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'Planting a Rainbow' Activities for Your Preschool Classroom

written by: Marlene Gundlach • edited by: Elizabeth Wistrom • updated: 1/20/2012

This wonderful book by Lois Ehlert provides opportunities for plenty of fun activities for your preschool classroom. This lesson incorporates graphing, measuring, science and color names review.

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    Planting a Rainbow Lois Elhert The book Planting a Rainbow tells a very simple story of a mother and a child planting a garden. It goes through what was planted and when, how they ordered the seeds, and what it took to get the garden to grow. They then watch the garden grow into a rainbow of colors. There is a wonderful section with fanned out pages for every color in the rainbow, and each lists flowers that grow in that color. The pictures are very simple, and the colors vibrant. Below are several of Planting a Rainbow preschool activities that you can use after reading this book.

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    Science Activities

    If you can get to this book in the fall, you will be able to plant some bulbs with your class. This provides them with the opportunity to start something in the fall, and then anticipate the bulbs growing in the spring. You can also teach the class about the different ways flowers begin. In the fall, you start with the bulbs. Then in the spring, you can plant seeds and some small starter plants. Each time, following the growth of the plants. You can also invite parents to bring in transplants from their own gardens to plant. This gives each child a personal connection to the garden.

    When taking care of the garden, you can assign students jobs such as weeding and watering. Take the opportunity to reinforce what plants need to grow (sun, soil, water) and what the different parts of a plant are and what they do to help the plant grow (roots, stem, leaves, flower). As you show them how to water the plants, discuss the root system and the job it does for the plant. When you plant seedlings or starter plants, show the students the root system before placing the plants into the ground.

    If you have a garden center in your area, a field trip is a wonderful opportunity to introduce the class the plants. Point out the wide variety of colors and types of plants. See if the recognize any of the flowers from the book (it may help to bring the book along with you). Show them how some flowers come in a wide variety of colors, and how some need shade and some sun to grow best. It may also be helpful if someone from the center can come to the classroom or talk to you students while at the garden center. He or she can talk about plant care and the wide variety of plants that the center sells and cares for.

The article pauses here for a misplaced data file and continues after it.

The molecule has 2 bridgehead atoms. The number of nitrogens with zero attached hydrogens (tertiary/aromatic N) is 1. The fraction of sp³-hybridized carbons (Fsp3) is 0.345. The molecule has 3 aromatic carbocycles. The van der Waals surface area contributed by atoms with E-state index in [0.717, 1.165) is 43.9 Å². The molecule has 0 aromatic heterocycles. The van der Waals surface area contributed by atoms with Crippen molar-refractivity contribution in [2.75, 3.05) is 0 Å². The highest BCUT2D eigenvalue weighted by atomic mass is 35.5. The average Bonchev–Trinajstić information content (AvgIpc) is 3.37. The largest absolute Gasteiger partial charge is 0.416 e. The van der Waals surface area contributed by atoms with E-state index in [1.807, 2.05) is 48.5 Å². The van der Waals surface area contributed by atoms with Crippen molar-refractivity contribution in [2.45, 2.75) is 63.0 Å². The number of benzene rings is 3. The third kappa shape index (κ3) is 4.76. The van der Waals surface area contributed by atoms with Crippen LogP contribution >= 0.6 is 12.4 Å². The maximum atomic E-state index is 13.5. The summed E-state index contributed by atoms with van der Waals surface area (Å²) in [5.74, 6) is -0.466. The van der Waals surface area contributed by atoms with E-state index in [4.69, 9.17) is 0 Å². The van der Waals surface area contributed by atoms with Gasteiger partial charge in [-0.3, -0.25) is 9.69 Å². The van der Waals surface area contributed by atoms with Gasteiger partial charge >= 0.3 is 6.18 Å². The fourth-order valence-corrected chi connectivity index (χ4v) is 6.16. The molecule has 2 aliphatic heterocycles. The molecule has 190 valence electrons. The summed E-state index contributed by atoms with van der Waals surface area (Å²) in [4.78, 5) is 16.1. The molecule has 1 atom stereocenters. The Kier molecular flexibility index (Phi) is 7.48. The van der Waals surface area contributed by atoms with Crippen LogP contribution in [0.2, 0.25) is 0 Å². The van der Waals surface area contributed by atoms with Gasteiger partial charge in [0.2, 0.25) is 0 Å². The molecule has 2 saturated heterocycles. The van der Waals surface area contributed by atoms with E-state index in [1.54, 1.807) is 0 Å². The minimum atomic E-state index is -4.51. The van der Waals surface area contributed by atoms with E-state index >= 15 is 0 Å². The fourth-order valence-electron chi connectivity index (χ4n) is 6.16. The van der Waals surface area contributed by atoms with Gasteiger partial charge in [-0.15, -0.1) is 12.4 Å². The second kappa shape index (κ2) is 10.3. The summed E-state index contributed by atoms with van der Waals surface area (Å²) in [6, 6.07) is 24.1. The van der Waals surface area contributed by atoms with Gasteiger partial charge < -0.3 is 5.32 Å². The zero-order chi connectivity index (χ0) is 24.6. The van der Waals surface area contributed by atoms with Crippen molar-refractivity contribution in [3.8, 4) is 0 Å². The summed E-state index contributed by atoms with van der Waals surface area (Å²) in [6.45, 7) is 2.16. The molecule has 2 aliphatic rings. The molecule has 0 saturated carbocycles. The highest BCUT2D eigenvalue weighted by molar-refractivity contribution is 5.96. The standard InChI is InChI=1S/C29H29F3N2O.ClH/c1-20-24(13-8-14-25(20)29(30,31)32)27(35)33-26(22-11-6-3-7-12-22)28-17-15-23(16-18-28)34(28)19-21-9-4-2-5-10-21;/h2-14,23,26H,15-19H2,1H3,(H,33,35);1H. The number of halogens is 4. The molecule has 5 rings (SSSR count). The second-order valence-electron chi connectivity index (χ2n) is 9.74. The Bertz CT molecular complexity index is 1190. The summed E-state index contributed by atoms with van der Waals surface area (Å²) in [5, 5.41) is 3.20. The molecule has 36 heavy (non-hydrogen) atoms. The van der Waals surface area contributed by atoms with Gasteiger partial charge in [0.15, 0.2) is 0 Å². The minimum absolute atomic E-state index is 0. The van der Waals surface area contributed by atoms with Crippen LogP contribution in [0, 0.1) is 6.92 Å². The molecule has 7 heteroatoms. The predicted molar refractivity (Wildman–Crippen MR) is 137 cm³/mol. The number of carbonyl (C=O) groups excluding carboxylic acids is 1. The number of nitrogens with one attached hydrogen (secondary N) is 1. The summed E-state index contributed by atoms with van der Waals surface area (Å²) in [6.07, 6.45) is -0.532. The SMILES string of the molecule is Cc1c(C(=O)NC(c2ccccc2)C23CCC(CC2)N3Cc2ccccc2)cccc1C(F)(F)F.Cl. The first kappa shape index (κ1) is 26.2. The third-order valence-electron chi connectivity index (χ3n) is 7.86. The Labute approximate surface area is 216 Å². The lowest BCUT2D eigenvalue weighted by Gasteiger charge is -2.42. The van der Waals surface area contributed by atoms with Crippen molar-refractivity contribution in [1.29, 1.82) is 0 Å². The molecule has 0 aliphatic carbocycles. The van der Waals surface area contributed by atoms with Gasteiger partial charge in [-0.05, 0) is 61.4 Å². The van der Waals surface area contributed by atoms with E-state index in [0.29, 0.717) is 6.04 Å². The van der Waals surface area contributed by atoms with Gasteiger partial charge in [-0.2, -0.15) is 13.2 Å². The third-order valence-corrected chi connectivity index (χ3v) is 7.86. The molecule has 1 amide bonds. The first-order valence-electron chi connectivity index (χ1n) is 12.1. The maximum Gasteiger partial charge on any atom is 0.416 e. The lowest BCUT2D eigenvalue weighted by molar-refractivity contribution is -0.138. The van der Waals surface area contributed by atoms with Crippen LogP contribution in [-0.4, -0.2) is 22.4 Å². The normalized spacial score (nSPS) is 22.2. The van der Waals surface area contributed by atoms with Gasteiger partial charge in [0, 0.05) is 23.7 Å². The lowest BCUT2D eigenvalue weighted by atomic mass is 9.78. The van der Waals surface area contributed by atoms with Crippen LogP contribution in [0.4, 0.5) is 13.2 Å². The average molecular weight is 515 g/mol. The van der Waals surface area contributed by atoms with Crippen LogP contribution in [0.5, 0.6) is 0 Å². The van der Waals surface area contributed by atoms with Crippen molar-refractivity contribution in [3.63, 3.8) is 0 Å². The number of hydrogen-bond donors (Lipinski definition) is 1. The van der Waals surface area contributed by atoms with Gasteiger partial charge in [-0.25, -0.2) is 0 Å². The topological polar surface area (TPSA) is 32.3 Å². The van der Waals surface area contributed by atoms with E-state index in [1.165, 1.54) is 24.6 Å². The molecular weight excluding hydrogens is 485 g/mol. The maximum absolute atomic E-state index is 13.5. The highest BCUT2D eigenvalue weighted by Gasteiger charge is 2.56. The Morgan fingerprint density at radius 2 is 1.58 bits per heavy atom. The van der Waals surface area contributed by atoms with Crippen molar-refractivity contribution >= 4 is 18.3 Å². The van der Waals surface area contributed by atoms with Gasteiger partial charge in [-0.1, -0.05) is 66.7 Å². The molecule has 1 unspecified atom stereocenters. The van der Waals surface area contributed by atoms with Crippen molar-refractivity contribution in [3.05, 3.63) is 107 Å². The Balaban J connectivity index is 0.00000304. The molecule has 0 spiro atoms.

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    Math and Language Activities

    For younger preschool students, this book is a basic tool for teaching or reviewing colors. On each page there is a wide variety of plants shown, allowing you and the students to pick out the colors. The fanned out section with each color represented reinforces that color and the spelling of the word associated with the color. You may ask parents to send in pictures of plants of various colors and make a class collage. Hang some butcher paper and divide it into sections. As pictures come in, the students can glue them into the correct color section. Having the collage hanging in the room is a constant visual reminder of the colors.flowers 

    As you plant your garden, choose 10 of the plants that you can closely monitor. Label them with plant markers, for example using the numbers 1-10. Make a large graph for the class where you can measure and graph the growth of the plants. On a weekly basis, go out into the garden to measure and record the height of each plant. Then as a class, graph the new measurements. This is a lesson in measurement, graphing, and plant care. If plants are not growing, you can work as a class on a solution. Maybe the plant is not getting enough water or sunlight. Maybe it needs some fertilizer. Make a plan and test it to see if you see a change on the graph in the plant's growth.

    These Planting a Rainbow preschool activities offer a wide variety of ways to use literature in your classroom. Keeping the book out for the students to explore will enhance their experience and help them further apply what they are learning.